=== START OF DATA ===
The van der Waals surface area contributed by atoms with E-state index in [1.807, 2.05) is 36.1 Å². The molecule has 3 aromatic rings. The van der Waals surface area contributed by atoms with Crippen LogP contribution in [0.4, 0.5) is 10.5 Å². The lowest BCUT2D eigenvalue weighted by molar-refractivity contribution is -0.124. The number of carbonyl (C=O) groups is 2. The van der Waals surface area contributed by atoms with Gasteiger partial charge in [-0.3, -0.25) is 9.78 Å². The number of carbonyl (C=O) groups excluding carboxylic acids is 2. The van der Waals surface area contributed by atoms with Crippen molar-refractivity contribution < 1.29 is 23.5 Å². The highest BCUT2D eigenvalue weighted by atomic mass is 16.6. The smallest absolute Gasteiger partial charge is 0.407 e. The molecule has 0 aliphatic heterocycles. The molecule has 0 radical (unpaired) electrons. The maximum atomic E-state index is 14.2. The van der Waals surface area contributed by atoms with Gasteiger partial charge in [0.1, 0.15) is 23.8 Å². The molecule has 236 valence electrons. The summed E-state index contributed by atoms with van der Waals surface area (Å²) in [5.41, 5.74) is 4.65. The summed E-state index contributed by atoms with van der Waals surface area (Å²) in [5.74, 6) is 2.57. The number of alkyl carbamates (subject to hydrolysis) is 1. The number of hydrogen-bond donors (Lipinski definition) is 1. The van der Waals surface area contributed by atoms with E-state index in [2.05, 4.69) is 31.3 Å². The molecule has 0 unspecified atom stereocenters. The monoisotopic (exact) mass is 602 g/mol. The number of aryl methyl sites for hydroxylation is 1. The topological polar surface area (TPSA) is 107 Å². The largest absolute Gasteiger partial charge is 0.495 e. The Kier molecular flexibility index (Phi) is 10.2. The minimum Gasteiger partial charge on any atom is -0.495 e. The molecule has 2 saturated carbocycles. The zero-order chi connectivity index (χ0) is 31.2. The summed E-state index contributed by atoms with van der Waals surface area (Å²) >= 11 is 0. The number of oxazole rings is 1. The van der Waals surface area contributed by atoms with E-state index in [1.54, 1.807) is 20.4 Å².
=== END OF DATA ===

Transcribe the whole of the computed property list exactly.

The van der Waals surface area contributed by atoms with E-state index in [1.807, 2.05) is 36.1 Å². The molecule has 3 aromatic rings. The van der Waals surface area contributed by atoms with Crippen LogP contribution in [0.4, 0.5) is 10.5 Å². The lowest BCUT2D eigenvalue weighted by molar-refractivity contribution is -0.124. The number of carbonyl (C=O) groups is 2. The van der Waals surface area contributed by atoms with Gasteiger partial charge in [-0.3, -0.25) is 9.78 Å². The number of carbonyl (C=O) groups excluding carboxylic acids is 2. The van der Waals surface area contributed by atoms with Crippen molar-refractivity contribution < 1.29 is 23.5 Å². The highest BCUT2D eigenvalue weighted by atomic mass is 16.6. The smallest absolute Gasteiger partial charge is 0.407 e. The molecule has 0 aliphatic heterocycles. The molecule has 0 radical (unpaired) electrons. The maximum atomic E-state index is 14.2. The van der Waals surface area contributed by atoms with Gasteiger partial charge in [0.1, 0.15) is 23.8 Å². The molecule has 236 valence electrons. The summed E-state index contributed by atoms with van der Waals surface area (Å²) in [5.41, 5.74) is 4.65. The summed E-state index contributed by atoms with van der Waals surface area (Å²) in [5.74, 6) is 2.57. The number of alkyl carbamates (subject to hydrolysis) is 1. The number of hydrogen-bond donors (Lipinski definition) is 1. The van der Waals surface area contributed by atoms with E-state index in [2.05, 4.69) is 31.3 Å². The molecule has 0 unspecified atom stereocenters. The monoisotopic (exact) mass is 602 g/mol. The number of aryl methyl sites for hydroxylation is 1. The topological polar surface area (TPSA) is 107 Å². The largest absolute Gasteiger partial charge is 0.495 e. The Kier molecular flexibility index (Phi) is 10.2. The minimum Gasteiger partial charge on any atom is -0.495 e. The molecule has 2 saturated carbocycles. The zero-order chi connectivity index (χ0) is 31.2. The summed E-state index contributed by atoms with van der Waals surface area (Å²) >= 11 is 0. The number of oxazole rings is 1. The van der Waals surface area contributed by atoms with E-state index in [1.54, 1.807) is 20.4 Å².